In 2004, the social network site was set up to connect people. But now, with lives increasingly played out online, have we forgotten how to be alone?
‘Thefacebook is an online directory that connects people through social networks at colleges. We have opened up Thefacebook for popular consumption at Harvard University. You can use Thefacebook to: search for people at your school; find out who are [sic] in your classes; look up your friends’ friends; see a visualization of your social network.”
On 4 February 2004, this rather clunky announcement launched an invention conceived in the dorm room of a Harvard student called Mark Zuckerberg, and intended to be an improvement on the so-called face books that US universities traditionally used to collect photos and basic information about their students.
From the vantage point of 2019, Thefacebook – as it was then known – looks familiar, but also strange. Pages were coloured that now familiar shade of blue, and “friends” were obviously a central element of what was displayed. However, there was little on show from the wider world: the only photos were people’s profile pictures, and there was no ever-changing news feed.
Everything on offer was centred on the lives of students: first at Harvard, then at Columbia, Stanford and Yale. On the face of it, the focus was campus dating and a feature whereby users could send each other “pokes”, whose meaning was open to interpretation, thus increasing the fun.
Very quickly, though, something else happened. By the autumn of 2005, 85% of US college students were using the site with 60% of students visiting it daily. As they immersed themselves, Thefacebook tapped into the fierce social competitiveness that the US education system seems to be built on. As David Kirkpatrick’s definitive history The Facebook Effect explains, users of the new site began to fixate on perfecting the details of their profile, not just to date, but to make themselves more attractive as potential friends. This came down to a handful of imperatives: “Find exactly the right profile picture. Change it regularly. Consider carefully how you describe your interests.”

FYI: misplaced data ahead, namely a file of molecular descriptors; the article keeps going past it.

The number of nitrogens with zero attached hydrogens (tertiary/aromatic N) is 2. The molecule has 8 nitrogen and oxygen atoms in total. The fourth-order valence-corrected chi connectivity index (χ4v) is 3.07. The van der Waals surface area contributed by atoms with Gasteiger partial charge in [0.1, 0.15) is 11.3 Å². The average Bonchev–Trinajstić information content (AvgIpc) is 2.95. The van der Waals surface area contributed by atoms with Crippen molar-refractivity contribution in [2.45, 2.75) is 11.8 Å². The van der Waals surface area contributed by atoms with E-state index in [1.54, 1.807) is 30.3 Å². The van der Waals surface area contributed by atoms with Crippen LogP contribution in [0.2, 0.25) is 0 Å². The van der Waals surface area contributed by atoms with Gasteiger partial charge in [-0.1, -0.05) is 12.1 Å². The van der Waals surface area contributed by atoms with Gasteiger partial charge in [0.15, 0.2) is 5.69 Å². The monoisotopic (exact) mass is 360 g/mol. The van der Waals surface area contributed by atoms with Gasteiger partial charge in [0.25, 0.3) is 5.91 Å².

In fact, says Kirkpatrick, being a successful Facebooker soon became such a necessity that it began to affect choices people made in the real world: “Since everyone’s classes were listed, some students even began selecting what they studied in order to project a certain image of themselves. And many definitely selected classes based on who Thefacebook indicated would be joining them there.”
Everyone, it seemed, was performing, and the basic idea was to do as much performing as possible. At the end of 2004, Thefacebook reached a million users; in September 2006, having renamed itself Facebook, it moved beyond campuses and high schools, and opened itself up to anyone over 13 with an email address. But a core tenet of its Harvard beginnings remained: the imperative for users to present the world with the most flattering impression of themselves.
Fifteen years after Facebook’s birth, it has 2.2 billion users, Zuckerberg sits on a fortune of about $55bn (£42bn), and this week the company posted a record profit of $6.88bn for the final three months of 2018. And we know one other thing for sure: tangled up in its success is the fact that people lie about themselves on Facebook, as they do on other social media platforms.
In 2016, when the market research firm Custard surveyed 2,000 people in the UK, it found that only 18% of them said their Facebook profile accurately represented them, 31% said the face they presented on Facebook boiled down to “pretty much my life but without the boring bits”, and 14% said Facebook made them look “much more” socially active than they were. Men, it seemed, were more likely than women to knowingly depart from the truth: 43% admitted to fabricating some aspect of their online selves.
That said, there is plenty of evidence of the same everyday deceit on the other side of the gender divide. Six years ago, the market research company OnePoll found that a third of women it surveyed admitted to “dishonesty” on social media. Almost one in four admitted to lying or exaggerating about key aspects of their life online between one and three times a month, and almost one in 10 said they lied more than once a week. Nearly 30% of women lied about doing something when they were really home alone, and 20% were not truthful about their holiday activities or their jobs.
On the face of it, this may not seem that revelatory. It is, perhaps, in the nature of our relationships with other human beings that we work desperately hard on our outward presentation, and sometimes fall into a kind of performance that leads inexorably towards fibs.
However, the Facebook age marks a break from traditional human behaviour in key aspect. In the past, we could regularly take a break from acting, and revert to some sense of our private, authentic selves. Now, as we constantly prod at our smartphones and feel the pull of their addictive apps, when does the performing ever stop?